Last time, Monica shared her Top 10 Storage Solutions for us stitchy folk. She based her choices on my personal complaints about stash disarray and a handful of photos I sent her showing the kinds of materials we need to corral and control.
Her selection was excellent, but after spending time on the website and then receiving a print catalog (which I think is better than the website), I have come up with my own Top 10 Storage Solutions. There’s some overlap, but I discovered some cool new (to me) things, too. Want to see?
The square storage boxes on the shelves are Your Way cubes and rectangles. The two “pockets” hanging on the wall above the desk are Oh-Snap Pockets. And there’s a Creative Caddy in the bottom right cubby of the shelf.
For storing things at home, I like the Your Way Cubes and Rectangles and Basket. I see these holding fabrics, wrapped in tissue or not. I also see these holding some of my floss and bead boxes.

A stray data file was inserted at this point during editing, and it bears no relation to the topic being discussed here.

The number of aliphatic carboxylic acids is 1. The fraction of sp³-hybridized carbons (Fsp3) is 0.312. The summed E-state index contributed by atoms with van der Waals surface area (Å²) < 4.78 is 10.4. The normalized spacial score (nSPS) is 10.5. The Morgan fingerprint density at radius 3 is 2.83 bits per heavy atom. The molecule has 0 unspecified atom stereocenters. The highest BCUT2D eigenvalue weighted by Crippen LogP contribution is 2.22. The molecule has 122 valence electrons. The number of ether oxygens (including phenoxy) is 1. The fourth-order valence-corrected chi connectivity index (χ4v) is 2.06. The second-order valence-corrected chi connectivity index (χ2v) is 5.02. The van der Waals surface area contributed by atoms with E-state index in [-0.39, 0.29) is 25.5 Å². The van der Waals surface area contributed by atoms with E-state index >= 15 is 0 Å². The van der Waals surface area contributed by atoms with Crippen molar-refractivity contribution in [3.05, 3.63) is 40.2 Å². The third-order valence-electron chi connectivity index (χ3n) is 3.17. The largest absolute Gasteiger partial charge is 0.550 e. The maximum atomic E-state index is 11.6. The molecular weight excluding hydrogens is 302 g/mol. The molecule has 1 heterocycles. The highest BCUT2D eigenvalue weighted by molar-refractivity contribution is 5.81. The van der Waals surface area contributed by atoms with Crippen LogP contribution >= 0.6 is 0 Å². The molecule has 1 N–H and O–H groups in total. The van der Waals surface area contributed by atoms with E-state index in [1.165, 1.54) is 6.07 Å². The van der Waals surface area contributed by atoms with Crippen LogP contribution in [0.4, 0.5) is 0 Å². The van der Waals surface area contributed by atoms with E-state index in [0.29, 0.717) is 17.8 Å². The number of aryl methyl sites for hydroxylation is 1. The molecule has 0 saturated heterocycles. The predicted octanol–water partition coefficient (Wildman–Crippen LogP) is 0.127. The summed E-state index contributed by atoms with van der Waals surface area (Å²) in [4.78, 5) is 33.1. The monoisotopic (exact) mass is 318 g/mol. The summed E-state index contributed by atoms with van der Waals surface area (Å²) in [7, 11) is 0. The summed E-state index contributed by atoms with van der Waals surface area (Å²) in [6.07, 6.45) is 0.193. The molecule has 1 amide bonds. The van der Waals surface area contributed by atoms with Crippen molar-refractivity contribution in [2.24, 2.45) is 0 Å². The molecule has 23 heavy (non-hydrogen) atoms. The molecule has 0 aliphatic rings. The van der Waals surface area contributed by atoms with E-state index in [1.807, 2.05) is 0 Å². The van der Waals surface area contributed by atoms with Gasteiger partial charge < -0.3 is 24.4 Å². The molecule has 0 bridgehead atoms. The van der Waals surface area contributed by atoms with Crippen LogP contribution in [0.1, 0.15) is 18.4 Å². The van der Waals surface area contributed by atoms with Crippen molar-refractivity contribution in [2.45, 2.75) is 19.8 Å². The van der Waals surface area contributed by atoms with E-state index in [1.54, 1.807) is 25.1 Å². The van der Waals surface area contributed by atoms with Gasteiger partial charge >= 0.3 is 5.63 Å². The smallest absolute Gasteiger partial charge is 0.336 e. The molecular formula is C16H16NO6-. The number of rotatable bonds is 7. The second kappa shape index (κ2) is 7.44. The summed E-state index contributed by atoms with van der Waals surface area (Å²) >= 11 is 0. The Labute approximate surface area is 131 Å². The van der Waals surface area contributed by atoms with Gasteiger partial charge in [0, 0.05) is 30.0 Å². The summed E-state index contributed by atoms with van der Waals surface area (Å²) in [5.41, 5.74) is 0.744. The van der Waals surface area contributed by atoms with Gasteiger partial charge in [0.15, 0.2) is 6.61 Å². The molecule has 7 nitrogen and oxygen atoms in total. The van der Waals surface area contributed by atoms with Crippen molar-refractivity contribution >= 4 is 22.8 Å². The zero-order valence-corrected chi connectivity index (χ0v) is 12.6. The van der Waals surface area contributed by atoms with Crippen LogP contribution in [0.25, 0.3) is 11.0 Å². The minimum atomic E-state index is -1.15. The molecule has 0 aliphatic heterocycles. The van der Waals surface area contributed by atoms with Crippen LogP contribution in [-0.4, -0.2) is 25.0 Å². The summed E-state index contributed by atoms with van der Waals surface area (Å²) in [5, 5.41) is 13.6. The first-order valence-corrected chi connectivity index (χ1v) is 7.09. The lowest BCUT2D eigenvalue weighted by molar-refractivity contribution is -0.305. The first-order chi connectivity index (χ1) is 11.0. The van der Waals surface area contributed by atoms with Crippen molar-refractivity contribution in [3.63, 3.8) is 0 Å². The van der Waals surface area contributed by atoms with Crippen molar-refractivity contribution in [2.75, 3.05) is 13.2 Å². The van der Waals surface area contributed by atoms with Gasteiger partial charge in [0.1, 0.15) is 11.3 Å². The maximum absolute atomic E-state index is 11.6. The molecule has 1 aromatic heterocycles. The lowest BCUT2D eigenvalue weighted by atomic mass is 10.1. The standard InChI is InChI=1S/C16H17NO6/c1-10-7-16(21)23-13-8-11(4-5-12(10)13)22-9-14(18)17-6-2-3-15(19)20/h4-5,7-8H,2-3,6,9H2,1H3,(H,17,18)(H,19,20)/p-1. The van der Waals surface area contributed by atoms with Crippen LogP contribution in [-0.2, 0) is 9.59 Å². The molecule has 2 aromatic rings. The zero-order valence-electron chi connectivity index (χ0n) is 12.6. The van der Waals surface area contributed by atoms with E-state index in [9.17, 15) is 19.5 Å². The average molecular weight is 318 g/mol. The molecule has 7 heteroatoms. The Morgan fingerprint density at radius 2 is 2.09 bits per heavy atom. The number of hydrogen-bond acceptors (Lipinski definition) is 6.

I see the Oh-Snap Pockets on the wall by my craft table, giving me a place to stash tools and supplies for current projects that will keep the table clean and hide the tools away. With limited floor space for storage containers, being able to store things on the wall is a boon!
Another great presentation of what might be done with the Your Way Cubes and Oh-Snap Pockets. There’s also a Double-Duty Caddy here, holding mail on the counter, and a Fold N’ File in the bottom-center cubby below the table.